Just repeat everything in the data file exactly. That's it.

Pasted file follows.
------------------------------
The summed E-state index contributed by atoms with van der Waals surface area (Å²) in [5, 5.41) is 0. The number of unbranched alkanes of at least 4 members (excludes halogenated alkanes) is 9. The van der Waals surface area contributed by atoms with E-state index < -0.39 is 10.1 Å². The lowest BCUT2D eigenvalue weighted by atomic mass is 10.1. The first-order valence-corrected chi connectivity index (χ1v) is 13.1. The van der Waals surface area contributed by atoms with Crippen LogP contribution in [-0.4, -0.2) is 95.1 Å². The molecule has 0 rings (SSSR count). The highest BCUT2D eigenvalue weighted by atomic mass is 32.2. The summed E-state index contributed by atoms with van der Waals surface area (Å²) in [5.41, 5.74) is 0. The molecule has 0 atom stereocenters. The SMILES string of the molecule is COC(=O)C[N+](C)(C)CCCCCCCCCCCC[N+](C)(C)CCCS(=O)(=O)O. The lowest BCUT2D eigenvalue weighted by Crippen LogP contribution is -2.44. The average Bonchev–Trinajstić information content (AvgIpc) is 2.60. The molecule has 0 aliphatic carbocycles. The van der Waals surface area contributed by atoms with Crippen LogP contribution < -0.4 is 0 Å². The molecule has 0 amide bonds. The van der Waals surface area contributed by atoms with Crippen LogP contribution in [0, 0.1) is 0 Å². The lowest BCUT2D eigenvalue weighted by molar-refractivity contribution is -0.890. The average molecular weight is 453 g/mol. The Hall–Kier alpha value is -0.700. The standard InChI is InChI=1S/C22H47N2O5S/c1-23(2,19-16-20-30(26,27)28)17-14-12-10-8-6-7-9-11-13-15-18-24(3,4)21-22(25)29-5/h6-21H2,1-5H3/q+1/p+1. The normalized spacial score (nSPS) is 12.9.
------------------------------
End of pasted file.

The summed E-state index contributed by atoms with van der Waals surface area (Å²) in [5, 5.41) is 0. The number of unbranched alkanes of at least 4 members (excludes halogenated alkanes) is 9. The van der Waals surface area contributed by atoms with E-state index < -0.39 is 10.1 Å². The lowest BCUT2D eigenvalue weighted by atomic mass is 10.1. The first-order valence-corrected chi connectivity index (χ1v) is 13.1. The van der Waals surface area contributed by atoms with Crippen LogP contribution in [-0.4, -0.2) is 95.1 Å². The molecule has 0 rings (SSSR count). The highest BCUT2D eigenvalue weighted by atomic mass is 32.2. The summed E-state index contributed by atoms with van der Waals surface area (Å²) in [5.41, 5.74) is 0. The molecule has 0 atom stereocenters. The SMILES string of the molecule is COC(=O)C[N+](C)(C)CCCCCCCCCCCC[N+](C)(C)CCCS(=O)(=O)O. The lowest BCUT2D eigenvalue weighted by Crippen LogP contribution is -2.44. The average Bonchev–Trinajstić information content (AvgIpc) is 2.60. The molecule has 0 aliphatic carbocycles. The van der Waals surface area contributed by atoms with Crippen LogP contribution < -0.4 is 0 Å². The molecule has 0 amide bonds. The van der Waals surface area contributed by atoms with Crippen LogP contribution in [0, 0.1) is 0 Å². The lowest BCUT2D eigenvalue weighted by molar-refractivity contribution is -0.890. The average molecular weight is 453 g/mol. The Hall–Kier alpha value is -0.700. The standard InChI is InChI=1S/C22H47N2O5S/c1-23(2,19-16-20-30(26,27)28)17-14-12-10-8-6-7-9-11-13-15-18-24(3,4)21-22(25)29-5/h6-21H2,1-5H3/q+1/p+1. The normalized spacial score (nSPS) is 12.9.